How do you talk to people when they aren’t on receive?
Commiserating with my friend last night at Old Town Bar in NYC over the state of affairs in the US, he urged me to talk to people. The solution, he said, is to get out of our online echo chambers and reach across the political spectrum to anyone you know who doesn’t hold your values and try to start a dialogue.
But what if people aren’t open to listening? What if no matter how gently or forcefully you try to broach a subject and get a dialogue going, your words are just going in one ear and out the other?
My family’s Thanksgiving dinner went off the rails in 2004— the year I came out of the closet and the tsunami hit Indonesia in March, killing 230,000 people. My very religious mother suggested at the dining room table (after consuming many drinks) that perhaps the tsunami happened because Indonesians didn’t believe in Christ. My sister erupted in outrage at her justification. My Republican cousin responded with a rampage on how liberals can’t respect religious convictions. Voices raised, tension escalated, and then my someone shouted, “We all know what this is about; it’s because Philip’s now gay and no one’s talking about it!” Half the room swiveled toward me, the rest already gathering up their half-eaten plates and bussing their dishes, and I stood up, walked to the piano in the living room, and did the only thing I can think of: I started playing Claire De Lune. It was my mother’s favorite song.
Direct confrontation terrifies me. I’m ashamed to this day that I did not defend myself or fight the hate being hurled in that room. Instead, I appeased. I didn’t want to ‘ruin’ Thanksgiving dinner, even long after people had stormed away from the table. I wanted to calm and sooth the room and perhaps even make a joke out of it.
I’m not proud of how I handled that situation, but what I saw in that moment was that most people are not on receive.
My experience is when I try to begin a dialogue, I deploy facts as if a hard, cold fact could warm someone to my point of view, but truth these days is more irrelevant than ever. Donald Trump is considered in exit surveys to be more honest and trustworthy than his opponent Hilary Clinton, despite the non-partisan PolitiFact showing he is a serial liar who denies any lie you catch him in. Compare that to Hilary’s mostly truthful scorecard. How could people even think such a thing unless actual facts no longer mattered?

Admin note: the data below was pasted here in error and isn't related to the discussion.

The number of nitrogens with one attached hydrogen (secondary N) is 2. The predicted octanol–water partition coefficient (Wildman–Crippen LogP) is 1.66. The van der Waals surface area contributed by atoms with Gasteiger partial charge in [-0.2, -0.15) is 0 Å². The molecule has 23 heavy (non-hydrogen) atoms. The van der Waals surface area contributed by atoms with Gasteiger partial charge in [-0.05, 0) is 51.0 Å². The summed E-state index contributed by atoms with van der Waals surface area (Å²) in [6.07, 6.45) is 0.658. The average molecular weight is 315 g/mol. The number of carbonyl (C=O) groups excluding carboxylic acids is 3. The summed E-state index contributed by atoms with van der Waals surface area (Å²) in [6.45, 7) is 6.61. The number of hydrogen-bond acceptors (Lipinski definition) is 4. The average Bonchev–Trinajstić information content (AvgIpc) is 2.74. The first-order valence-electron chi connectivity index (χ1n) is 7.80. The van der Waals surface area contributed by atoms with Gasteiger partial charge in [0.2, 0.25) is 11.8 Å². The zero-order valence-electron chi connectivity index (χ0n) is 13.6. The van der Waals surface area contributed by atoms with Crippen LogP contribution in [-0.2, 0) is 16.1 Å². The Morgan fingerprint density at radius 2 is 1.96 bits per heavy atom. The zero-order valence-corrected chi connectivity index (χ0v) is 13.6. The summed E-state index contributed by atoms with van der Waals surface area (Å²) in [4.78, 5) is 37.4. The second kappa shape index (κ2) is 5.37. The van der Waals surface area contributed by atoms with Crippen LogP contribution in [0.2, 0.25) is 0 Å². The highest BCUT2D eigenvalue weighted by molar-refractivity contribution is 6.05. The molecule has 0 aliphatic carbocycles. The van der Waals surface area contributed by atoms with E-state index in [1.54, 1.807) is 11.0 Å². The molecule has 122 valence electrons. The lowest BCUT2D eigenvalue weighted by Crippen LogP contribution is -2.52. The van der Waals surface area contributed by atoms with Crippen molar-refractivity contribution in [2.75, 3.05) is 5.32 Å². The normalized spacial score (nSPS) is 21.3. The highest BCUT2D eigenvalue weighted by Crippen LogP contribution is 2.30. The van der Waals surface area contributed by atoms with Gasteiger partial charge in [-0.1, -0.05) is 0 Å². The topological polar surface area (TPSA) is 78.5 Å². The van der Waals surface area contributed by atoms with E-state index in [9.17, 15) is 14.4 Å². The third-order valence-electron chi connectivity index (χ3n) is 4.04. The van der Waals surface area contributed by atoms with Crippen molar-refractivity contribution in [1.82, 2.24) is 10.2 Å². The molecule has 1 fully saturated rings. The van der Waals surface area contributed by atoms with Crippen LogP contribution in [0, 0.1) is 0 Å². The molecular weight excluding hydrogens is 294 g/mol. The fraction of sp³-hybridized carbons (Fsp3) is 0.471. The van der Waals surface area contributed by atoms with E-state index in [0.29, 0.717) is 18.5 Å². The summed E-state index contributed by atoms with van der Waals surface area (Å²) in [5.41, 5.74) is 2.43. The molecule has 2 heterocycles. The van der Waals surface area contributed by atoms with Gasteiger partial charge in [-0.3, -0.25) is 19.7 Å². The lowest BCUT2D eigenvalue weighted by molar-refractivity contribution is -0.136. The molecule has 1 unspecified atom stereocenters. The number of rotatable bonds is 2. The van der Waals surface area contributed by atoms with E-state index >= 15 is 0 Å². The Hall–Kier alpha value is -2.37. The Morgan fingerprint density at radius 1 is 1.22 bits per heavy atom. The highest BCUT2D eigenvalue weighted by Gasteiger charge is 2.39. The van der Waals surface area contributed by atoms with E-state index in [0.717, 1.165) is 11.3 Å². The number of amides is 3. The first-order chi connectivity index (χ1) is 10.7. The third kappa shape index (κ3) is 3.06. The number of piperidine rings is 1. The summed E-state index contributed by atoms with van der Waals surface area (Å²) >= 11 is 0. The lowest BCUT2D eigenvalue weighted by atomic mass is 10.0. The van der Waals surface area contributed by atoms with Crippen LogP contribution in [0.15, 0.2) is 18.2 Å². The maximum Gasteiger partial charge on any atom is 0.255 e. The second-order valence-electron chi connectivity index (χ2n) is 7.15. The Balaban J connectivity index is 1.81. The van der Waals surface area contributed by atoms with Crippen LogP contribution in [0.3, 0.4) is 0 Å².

I try to open a dialogue via questions. “Why” and “How” do you feel the way you do? Hopefully I get someone talking openly…but what I usually then hear is firm opinions based on drivel that I know and can prove to be false. But no conservative I’ve talked to will even give an article that begins with ‘nytimes.com’ a chance to be read — it’s all leftist, ‘libtard’ propaganda to them. So I resort to sharing Fox News articles and quoting Megan Kelly — because they represent a known conservative source. They have the most chance to break through the ideological stonewall that fact-adverse Republicans have erected. And in return, I sometimes receive in response a Breitbart article refuting what Fox News reports. The spiral never ends — you can find some article on the internet that justifies any opinion if you look hard enough. The internet was supposed to make us smarter, but it’s just made us more adept at finding co-oberation for our most base beliefs.
So facts are no longer relevent and replaced by feelings. I try to say, “Look at me.” Look at who I am. My family: You love and care about me. I am a gay man. You just elected a President that wants to appoint justices who will take away my right to marry. Look at me and the effect this has on my heart. Do you care about me and your other friends that are gay (this is assuming they are not insulated to the point where they do not know any gay people)? And if you can look at me with empathy, please look other minorities in this country, who are terrified of the rising fear and hatred vindicated by the ascent of a man who openly espouses vulgarity and courts hate. Can you relate to our pain and terror at the result of this election — it’s the same emotions you have felt in your life? Can we begin to connect there, in that place where we feel fear and anxiety, and instead of pulling further apart, let empathy bring us closer together? Can we then take a breath and work together to remove emotion from our policy-making? Can we compromise?
I try for the one word that hits closest to many of us: “Kids.” Forget the effect all this has on people our age. How can you now tell your kids it is not OK to bully or shame or degrade others on the basis of their skin, faith, sexuality, gender? Kids are smart. They can see how one can brag about sexually assaulting women and still be elected President of the United States. How there may not be a survivable climate for their grandchildren because the man in charge now denies climate change as a haux made up by the Chinese.
I am at a loss for words for on how to communicate with people across the political spectrum. I think the most important question our Divided States of America needs to figure out is, “How do we talk to one another again?” We are literally split down the middle, and the last time that happened, the last time conversation really broke down to the point of one half seceding from the another, it resorted in Civil War.
Please — if you have advice on how to begin the conversation when people are so unwilling to listen, I want to know.